IPM, integrated pest management, is the practice of long-term prevention and suppression of pests. Several tools are commonly used, including scouting, resistant varieties of plants, and cultural practices. Pesticides are only used when pest pressures have reached an unacceptable level for the situation, and even then products are selected that are environmentally responsible.
It is well known that when a plant is grown in optimal conditions is less likely to have pest issues. That is why the start of IPM is prevention. Making sure the plant has everything its needs; proper nutrition, right amount of light, optimal soil type, and the right amount of irrigation will prevent many problems from happening. But sometimes you can do all the right things and still end up with pest problems.
My rule of thumb here is “More is not better”. It is so tempting when watering, or even fertilizing a plant, to “add some extra”. If your thinking is this will help the plant to better health, think again! Too much fertilizer might push the plants to grow too fast in an Interiorscape (having to replace sooner), or even create phytotoxicity issues. Growing too fast may also cause a decrease in the concentration of plants’ allelochemicals. Also keep in mind that plants in an interior area do not get their soils flushed like plants outdoors or in nursery settings. This lack of flushing will allow a build up of nutrients and salts in the soils, so they must be monitored closely. Soil and leaf tissue analysis will let you know if there is a nutritional problem and whether it needs to be treated. But what does this have to do with bugs? These factors can stress a plant, thereby making it more susceptible to insect damage. Proper nutrition is essential for prevention of pest problems.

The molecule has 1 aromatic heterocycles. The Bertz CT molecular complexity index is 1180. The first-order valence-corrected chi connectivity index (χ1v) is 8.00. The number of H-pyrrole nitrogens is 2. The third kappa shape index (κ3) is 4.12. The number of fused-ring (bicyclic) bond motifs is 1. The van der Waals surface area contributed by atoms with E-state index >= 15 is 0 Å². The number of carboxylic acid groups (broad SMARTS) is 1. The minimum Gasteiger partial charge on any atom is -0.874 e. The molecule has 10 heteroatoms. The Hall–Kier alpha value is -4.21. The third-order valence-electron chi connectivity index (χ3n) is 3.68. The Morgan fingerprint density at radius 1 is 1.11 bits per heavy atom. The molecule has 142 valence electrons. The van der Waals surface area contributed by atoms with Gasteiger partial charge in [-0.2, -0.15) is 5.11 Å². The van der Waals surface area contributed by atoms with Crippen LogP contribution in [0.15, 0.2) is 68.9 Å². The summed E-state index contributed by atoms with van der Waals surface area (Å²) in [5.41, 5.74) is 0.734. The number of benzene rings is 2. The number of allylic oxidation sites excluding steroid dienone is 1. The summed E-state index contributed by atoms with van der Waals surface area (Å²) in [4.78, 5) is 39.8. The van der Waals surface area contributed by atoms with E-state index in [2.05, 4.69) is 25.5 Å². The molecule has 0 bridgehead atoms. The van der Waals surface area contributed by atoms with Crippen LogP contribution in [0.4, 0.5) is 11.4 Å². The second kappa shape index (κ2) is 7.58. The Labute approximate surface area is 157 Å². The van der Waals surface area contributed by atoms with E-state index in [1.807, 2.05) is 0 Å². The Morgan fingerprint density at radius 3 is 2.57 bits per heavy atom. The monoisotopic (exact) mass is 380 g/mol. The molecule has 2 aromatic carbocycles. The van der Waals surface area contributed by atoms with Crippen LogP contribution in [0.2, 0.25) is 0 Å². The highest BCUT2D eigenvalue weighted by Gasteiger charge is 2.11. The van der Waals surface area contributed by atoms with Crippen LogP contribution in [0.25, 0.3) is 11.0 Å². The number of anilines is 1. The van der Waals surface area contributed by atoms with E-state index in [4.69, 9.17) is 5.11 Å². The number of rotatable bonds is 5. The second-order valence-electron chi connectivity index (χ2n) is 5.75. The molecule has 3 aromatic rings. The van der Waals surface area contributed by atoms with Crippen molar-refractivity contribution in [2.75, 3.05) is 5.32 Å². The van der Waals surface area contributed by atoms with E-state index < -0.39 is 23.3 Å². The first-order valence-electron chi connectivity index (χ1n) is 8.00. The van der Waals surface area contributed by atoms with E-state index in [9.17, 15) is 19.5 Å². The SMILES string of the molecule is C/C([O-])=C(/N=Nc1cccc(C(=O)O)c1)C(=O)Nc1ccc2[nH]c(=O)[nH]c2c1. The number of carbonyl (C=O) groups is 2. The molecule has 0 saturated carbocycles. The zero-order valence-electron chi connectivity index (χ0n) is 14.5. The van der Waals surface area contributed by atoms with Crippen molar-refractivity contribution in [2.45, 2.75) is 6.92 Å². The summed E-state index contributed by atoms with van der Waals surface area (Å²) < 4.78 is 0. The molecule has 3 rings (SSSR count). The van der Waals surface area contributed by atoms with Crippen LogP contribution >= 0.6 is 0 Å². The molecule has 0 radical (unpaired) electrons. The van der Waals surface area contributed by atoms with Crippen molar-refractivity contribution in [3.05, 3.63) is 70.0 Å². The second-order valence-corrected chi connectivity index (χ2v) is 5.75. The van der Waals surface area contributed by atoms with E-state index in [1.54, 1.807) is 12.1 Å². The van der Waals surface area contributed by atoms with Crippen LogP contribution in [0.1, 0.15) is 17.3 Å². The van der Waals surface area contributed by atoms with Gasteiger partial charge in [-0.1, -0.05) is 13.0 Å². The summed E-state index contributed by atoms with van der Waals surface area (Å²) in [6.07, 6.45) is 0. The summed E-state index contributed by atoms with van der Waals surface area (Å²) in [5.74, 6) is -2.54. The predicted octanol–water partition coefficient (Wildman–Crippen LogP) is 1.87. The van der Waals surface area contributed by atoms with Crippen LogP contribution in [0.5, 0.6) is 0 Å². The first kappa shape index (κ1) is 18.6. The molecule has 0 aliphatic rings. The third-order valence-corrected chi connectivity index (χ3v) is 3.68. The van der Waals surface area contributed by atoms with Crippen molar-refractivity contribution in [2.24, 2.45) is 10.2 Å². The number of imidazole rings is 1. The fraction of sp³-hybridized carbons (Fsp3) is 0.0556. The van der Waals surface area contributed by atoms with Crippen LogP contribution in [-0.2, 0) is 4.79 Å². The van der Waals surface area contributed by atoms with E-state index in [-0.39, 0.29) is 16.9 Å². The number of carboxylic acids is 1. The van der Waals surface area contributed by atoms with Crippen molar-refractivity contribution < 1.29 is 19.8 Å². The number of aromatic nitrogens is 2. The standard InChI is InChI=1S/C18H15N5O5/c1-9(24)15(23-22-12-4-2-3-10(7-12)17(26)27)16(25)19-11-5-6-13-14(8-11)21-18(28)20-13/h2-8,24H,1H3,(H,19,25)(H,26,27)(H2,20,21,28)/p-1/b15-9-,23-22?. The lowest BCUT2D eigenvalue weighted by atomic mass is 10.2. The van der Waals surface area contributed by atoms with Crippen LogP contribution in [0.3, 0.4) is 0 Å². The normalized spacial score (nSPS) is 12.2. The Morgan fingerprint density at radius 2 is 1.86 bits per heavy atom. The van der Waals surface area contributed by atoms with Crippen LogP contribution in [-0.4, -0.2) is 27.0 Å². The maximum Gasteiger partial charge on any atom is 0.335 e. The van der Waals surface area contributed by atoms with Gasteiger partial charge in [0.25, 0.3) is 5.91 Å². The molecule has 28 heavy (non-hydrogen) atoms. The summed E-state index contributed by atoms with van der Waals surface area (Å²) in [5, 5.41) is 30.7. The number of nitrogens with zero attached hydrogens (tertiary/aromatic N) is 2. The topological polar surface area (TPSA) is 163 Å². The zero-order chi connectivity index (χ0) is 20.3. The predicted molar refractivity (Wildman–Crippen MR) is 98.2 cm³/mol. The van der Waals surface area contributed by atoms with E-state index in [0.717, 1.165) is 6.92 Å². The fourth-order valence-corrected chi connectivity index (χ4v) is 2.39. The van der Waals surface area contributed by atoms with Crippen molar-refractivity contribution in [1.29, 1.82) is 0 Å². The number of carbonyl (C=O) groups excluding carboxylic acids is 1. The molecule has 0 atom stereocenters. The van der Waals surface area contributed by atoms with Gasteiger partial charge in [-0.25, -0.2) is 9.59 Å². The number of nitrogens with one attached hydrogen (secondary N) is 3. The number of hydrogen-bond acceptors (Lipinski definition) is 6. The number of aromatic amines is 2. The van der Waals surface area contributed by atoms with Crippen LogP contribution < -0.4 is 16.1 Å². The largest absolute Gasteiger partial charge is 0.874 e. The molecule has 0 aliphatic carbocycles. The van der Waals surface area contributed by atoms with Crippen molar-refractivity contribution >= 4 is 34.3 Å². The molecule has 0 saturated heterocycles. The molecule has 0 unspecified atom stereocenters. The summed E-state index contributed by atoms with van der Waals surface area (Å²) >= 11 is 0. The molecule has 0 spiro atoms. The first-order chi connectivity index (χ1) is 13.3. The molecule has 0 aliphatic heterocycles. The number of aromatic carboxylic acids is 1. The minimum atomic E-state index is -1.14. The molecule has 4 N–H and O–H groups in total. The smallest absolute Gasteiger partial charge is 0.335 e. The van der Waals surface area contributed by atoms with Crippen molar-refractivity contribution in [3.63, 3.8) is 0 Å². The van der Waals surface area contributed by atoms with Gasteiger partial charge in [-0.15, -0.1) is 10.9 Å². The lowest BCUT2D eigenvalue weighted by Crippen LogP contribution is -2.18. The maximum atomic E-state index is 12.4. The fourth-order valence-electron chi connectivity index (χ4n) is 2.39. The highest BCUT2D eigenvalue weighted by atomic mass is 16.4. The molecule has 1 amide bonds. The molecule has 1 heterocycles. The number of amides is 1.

Treatment of problem- So you have tried to do it all right: adequate light, proper watering, and good nutritional practices. Despite your best efforts, somehow “Poof” like some kind of magic “they” appear in the middle of the night. You stand there scratching your head asking yourself “ How did they get here, and at such high populations?” Well it is not magic. It is possible that the pests came in on the new plant material or even in the soil. A neighboring plant that can sustain this pest without signs of damage maybe the culprit. Insects and mites can move on wind currents, peoples clothing, animals and tools, so these could be other possible sources. This is why scouting your plants weekly and keeping records of pests found is so important. By keeping records they can be of long-term benefit as many pests tend to appear at about the same time each year. They will also help you assess if your treatments are working.